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Thursday, May 15, 2014

Drugs That Reduce Alcohol Cravings Are Rarely Used

There are two medications that are approved by the Food and Drug Administration for treating alcoholism, according to The New York Times. A new study finds that both naltrexone and acamprosate have been found to reduce alcohol cravings, but they are rarely used; partly because doctors are unaware or they question the drugs efficacy.

Researchers compiled data on about 23,000 people in 122 studies. Their report showed that in order to prevent one person from returning to drinking, the number needed to take acamprosate was 12, and the number needed to take naltrexone was 20. The effectiveness of acamprosate and naltrexone in combination with behavior interventions was observed by researchers.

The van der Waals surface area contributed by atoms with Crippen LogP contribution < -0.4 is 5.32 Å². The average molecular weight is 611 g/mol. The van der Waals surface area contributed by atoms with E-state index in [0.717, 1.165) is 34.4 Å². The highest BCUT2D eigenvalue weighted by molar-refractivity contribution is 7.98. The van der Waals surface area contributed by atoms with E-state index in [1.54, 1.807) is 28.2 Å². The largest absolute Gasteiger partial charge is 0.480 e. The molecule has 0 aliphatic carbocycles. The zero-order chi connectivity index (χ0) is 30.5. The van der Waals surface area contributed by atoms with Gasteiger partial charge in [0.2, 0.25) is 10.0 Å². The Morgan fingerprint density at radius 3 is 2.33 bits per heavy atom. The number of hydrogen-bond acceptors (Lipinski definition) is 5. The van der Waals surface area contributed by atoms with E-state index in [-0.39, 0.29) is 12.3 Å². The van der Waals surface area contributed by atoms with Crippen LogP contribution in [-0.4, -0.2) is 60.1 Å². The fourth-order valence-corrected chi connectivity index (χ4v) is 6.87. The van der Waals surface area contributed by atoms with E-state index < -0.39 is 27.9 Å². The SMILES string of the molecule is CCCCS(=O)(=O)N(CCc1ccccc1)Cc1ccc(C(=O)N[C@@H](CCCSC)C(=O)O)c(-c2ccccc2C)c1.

“These drugs are really underused quite a bit, and our findings show that they can help thousands and thousands of people,” said lead author Dr. Daniel E. Jonas of the University of North Carolina. “They’re not blockbuster. They’re not going to work for everybody. But they can make a difference for a lot of people.”

Out of the millions of people with alcohol use disorders, less than one-third receive any treatment, and less than 10 percent receive drugs like naltrexone and acamprosate, according to a University of North Carolina press release.

“There are many studies that have tried to show whether certain medications can help with alcohol use disorders, but it is a lot of information to digest and many providers do not know what works or doesn’t work,” Dr. Jonas said. ”When you synthesize all the evidence, it shows pretty clearly that some medications do work.”

The study's findings can be found in the Journal of the American Medical Association.
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